Gallery celebrates tiny, detailed art

In the art world, "bigger is better" is often the mantra.

Davis & Cline Gallery in Ashland is turning that upside down by celebrating small paintings and sculptures in its "Smalls" exhibit.

The main gallery space has a bright and colorful exhibit of large wall art and glass sculptures, but tucked away in a darkened side room is the show of small pieces.

Just as a person's eyes take a few moments to adjust to the dimness, it takes time to re-calibrate to the scale of these tiny, exquisitely detailed pieces that glow under gallery lights.

Ashland artist Laurel Bustamante has crafted mysterious, exotic paintings that recall Persian miniatures.

Her painting "#202 Untitled" depicts a 1-inch-tall goat walking in a teal and black landscape. Dotting the scene are miniscule, otherworldly plants that appear to have been done with a paintbrush with a single hair.

A crescent moon-like shape hangs by a gold chain from the sky.

The exhibit has four of Bustamante's pieces, but it's worth visiting the gallery's website at www.davisandcline.com to see more of her paintings, including those that couldn't be shown because they sold before the exhibit could even be mounted.

Local artist Jhenna Quinn Lewis also has paintings in the show.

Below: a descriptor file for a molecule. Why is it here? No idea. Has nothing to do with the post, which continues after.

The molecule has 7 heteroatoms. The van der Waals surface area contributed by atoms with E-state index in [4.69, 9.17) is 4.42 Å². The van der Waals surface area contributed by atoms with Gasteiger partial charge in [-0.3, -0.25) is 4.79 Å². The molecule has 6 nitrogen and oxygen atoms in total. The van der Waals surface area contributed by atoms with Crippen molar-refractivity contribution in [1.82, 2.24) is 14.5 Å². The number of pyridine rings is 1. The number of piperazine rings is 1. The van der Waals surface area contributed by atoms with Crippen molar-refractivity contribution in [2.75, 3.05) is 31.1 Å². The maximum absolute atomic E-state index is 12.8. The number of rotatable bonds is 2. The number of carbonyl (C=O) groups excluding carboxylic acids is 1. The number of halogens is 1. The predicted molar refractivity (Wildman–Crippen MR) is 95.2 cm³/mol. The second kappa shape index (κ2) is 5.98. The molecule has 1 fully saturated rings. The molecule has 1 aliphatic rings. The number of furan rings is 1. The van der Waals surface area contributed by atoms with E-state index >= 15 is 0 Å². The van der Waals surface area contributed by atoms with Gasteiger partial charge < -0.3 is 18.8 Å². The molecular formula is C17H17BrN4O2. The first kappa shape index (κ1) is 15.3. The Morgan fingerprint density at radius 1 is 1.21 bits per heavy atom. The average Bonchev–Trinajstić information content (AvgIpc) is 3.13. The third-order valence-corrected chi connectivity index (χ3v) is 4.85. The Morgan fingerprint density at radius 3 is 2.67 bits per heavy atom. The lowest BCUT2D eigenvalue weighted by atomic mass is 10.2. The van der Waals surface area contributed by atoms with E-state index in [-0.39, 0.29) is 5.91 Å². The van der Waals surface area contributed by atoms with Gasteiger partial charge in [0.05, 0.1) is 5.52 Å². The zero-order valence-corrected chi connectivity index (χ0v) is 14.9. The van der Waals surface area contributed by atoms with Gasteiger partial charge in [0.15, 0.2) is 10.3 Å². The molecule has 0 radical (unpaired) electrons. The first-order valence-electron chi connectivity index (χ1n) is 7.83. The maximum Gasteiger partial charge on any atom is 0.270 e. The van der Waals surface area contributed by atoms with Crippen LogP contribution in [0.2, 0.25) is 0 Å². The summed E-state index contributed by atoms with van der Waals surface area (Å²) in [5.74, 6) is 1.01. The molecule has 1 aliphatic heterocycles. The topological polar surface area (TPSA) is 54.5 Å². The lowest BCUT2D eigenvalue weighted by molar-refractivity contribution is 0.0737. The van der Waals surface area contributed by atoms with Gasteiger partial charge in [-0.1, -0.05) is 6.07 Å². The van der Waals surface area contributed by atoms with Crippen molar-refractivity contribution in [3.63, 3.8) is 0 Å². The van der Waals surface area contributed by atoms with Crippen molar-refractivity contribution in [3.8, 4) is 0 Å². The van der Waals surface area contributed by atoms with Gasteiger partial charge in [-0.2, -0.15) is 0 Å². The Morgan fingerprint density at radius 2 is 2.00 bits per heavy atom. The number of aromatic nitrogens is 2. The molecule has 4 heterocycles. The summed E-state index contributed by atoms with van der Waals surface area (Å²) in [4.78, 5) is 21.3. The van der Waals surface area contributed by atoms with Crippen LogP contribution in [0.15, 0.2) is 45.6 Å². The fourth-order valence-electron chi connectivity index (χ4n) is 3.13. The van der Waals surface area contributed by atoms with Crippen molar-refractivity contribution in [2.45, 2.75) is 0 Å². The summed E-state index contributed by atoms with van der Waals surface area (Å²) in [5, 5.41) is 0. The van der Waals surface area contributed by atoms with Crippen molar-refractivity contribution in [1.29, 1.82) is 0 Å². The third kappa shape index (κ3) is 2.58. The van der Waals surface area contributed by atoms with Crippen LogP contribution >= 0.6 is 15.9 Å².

A painting of a colorful bird perched on a single luscious, deep red cherry rivals Bustamante's work with its attention to intricate details.

Lewis' "The Jewell with Wallpaper" features a green beetle pinned to flowery wallpaper. Each segmented piece of the beetle's six legs is minutely depicted.

Former Southern Oregon University art student Joshua Stringer is displaying cerebral pieces that combine cut-out paper, stitched thread, photos and pieces of plants.

Ashland artist Matthew Picton has salvaged layers of old, peeling paint off of a saw mill, railroad car and oil tank, then affixed the flakes to panels to create abstract works.

Portland artist Ronna Neuenschwander has taken sentimental, saccharin-sweet ceramic figurines of women in elaborate dresses, shattered them, then reassembled the pieces — mixing and matching parts from different figurines to make subtle statements about colonialism, racism, the depiction of women and other charged topics.

Other artists in the show include Claire Burbridge, Mary Ijichi and Margaret Realica.

The "Smalls" exhibit will run at least through June and may carry over into July, according to gallery co-owner John Davis.

The gallery, at the corner of Fourth and A streets in the Historic Railroad District, will be open into the evening hours for Ashland's First Friday Art Walk tonight.

Regular gallery hours are from 10 a.m. until 5 p.m. Tuesday through Saturday.

Reach reporter Vickie Aldous at 541-479-8199 or vlaldous@yahoo.com.

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